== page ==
I see both sides of the equation. At SAP, we work with businesses and nonprofits of every size and industry. They’re all wrestling with what’s been dubbed “big data.”
In fact, the sheer volume of data these days is massive – more than 300 exabytes of data worldwide, researchers have calculated. That’s 300 billion gigabytes, covering everything from books and microfilm to YouTube clips.
Data Acceleration: Gaining Control of Enterprise Data
In this ocean of information, the challenge is to not just take in but make sense of it – however fast the data is coming at you. We call this challenge “Data Acceleration.” Real-time answers on any data set are absolutely transformational – enabling “in the moment” decisions.
What’s also changing is where all this data comes from. Nowadays you need to leverage a much broader data set to effectively manage your organization. It’s far more than customer and product databases, or even transactional data from your ERP systems.
There’s geospatial tracking (e.g. where are all the trucks in your delivery fleet right now?), scanned documents, and unstructured data (who’s our go-to person on route optimization, and when does she have time to talk?). All these new data types and sources present a huge opportunity to transform the way we work and help us perform better.
And then there’s social media. Those millions of Twitter and Facebook accounts, news feeds and photo streams, are a valuable source of information for the enterprise. After all, when consumers use social media to get insight into products and services they use, the data streams run both ways.
I know this from personal experience.
Social Media Streams Meet Enterprise Data
Since my daughter was born in 2006, I’ve had a crash course on social media. In search of the safest baby jogger or most cost-effective diaper service, I’ve spent thousands of hours browsing through catalogs, news stories, blogs, and postings to product review sites.
So I was all over the news that the federal Consumer Product Safety Commission had found a group of plastics called phthalates potentially unsafe to use in toys and products for small children and asked manufacturers to stop using them.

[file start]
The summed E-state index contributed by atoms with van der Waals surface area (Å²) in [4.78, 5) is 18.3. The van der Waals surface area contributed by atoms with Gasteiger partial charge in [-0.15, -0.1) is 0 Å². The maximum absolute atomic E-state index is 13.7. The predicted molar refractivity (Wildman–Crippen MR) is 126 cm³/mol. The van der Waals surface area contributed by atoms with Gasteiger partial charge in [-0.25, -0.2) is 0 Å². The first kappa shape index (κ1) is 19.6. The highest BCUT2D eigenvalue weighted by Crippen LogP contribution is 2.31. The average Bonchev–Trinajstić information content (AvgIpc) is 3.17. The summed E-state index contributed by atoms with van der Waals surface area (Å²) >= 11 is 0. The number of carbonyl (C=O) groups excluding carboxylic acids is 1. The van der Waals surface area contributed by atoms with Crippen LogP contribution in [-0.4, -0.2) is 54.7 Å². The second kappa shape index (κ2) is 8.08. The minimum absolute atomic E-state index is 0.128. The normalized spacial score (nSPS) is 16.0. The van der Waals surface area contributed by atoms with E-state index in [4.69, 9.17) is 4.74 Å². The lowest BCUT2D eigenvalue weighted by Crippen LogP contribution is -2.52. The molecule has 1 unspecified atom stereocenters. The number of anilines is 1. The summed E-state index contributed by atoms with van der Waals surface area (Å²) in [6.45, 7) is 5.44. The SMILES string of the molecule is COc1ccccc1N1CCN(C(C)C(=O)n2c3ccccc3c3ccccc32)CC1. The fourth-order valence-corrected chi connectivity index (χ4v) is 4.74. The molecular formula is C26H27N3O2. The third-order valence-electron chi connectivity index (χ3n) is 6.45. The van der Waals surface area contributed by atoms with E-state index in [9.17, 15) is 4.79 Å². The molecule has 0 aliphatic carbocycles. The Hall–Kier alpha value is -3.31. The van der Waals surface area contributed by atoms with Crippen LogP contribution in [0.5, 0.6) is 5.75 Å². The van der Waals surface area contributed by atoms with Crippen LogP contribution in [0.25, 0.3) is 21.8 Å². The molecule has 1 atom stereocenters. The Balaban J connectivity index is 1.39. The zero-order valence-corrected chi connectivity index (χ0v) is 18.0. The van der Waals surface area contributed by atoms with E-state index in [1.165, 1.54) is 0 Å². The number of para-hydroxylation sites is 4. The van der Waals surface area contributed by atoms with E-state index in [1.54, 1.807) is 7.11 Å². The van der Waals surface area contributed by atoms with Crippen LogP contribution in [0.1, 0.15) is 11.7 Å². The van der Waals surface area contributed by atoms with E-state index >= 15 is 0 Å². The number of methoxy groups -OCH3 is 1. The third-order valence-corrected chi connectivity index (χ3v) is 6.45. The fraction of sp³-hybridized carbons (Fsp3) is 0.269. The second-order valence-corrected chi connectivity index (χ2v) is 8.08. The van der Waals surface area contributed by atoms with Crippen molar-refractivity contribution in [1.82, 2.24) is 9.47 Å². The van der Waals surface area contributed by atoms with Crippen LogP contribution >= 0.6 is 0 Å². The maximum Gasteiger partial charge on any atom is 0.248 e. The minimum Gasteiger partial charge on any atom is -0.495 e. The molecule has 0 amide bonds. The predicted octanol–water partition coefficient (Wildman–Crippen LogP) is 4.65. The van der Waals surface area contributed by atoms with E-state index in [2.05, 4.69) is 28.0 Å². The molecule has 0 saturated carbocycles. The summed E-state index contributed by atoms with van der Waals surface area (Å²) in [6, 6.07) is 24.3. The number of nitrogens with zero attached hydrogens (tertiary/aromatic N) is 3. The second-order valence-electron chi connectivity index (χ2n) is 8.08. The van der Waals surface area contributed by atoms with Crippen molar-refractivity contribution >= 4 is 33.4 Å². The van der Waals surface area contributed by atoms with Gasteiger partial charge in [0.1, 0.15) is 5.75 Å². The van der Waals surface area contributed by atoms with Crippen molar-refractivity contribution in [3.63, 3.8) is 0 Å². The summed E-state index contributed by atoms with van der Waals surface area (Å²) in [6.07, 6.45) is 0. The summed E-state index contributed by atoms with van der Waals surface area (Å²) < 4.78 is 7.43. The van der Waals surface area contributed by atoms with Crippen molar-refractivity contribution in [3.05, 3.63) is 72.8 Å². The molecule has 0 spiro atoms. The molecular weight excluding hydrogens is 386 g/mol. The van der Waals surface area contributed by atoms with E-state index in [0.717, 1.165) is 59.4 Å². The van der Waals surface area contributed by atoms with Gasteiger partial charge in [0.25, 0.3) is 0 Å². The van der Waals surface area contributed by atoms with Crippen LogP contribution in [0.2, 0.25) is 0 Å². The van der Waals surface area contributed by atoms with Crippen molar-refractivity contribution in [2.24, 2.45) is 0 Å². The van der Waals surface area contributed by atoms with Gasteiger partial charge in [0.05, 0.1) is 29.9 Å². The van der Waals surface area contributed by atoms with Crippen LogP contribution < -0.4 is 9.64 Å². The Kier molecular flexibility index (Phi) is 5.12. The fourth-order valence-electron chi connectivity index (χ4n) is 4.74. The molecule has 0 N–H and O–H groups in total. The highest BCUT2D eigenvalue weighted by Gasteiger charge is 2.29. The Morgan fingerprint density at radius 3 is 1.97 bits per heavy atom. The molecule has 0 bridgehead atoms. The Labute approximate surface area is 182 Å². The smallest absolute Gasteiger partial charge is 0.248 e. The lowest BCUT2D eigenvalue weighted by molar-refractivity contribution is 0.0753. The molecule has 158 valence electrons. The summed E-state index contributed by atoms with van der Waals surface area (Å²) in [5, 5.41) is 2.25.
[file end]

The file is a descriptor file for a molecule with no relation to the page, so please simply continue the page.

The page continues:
Planning to give up phthalates involved relatively simple calculations for companies. How many bottles did I make last month? Last year? How much does it cost me to produce them? How much will it cost me to replace the harmful ingredients? ERP or supply-chain planning software covers those issues competently.
But in February 2009, four days before the phthalate ban went into effect, a federal court declared that it also applied to all baby products and toys already on store shelves.
This development was more challenging for manufacturers. First, they needed to examine all their materials lists in minute detail for the forbidden ingredients. Then they had to track down all the shipments that had already gone out.
Even more importantly, they had to measure and manage public sentiment, which would help them redirect their sales and marketing strategies and product development. Companies had to know what, say, women between 25 and 39 were saying about their baby bottles and what sorts of replacements they were considering.
Thanks to social media, that information’s all out there. The only problem: it’s in a million different places.
You could hire an army of interns to track down this data – but that’s only the first step. You still need to complete the picture by seamlessly meshing the information from these social media sources with your corporate information systems, so that you can make better decisions.
Even better, your corporate information systems should know how to use social media to create a seamless view of a customer’s landscape. This capability is still just emerging. But whether I’m wearing my enterprise-applications hat or my new-mom hat, it’s a capability I’m all in favor of.
What examples have you seen? How do you see processes changing to include social media into real-time operations?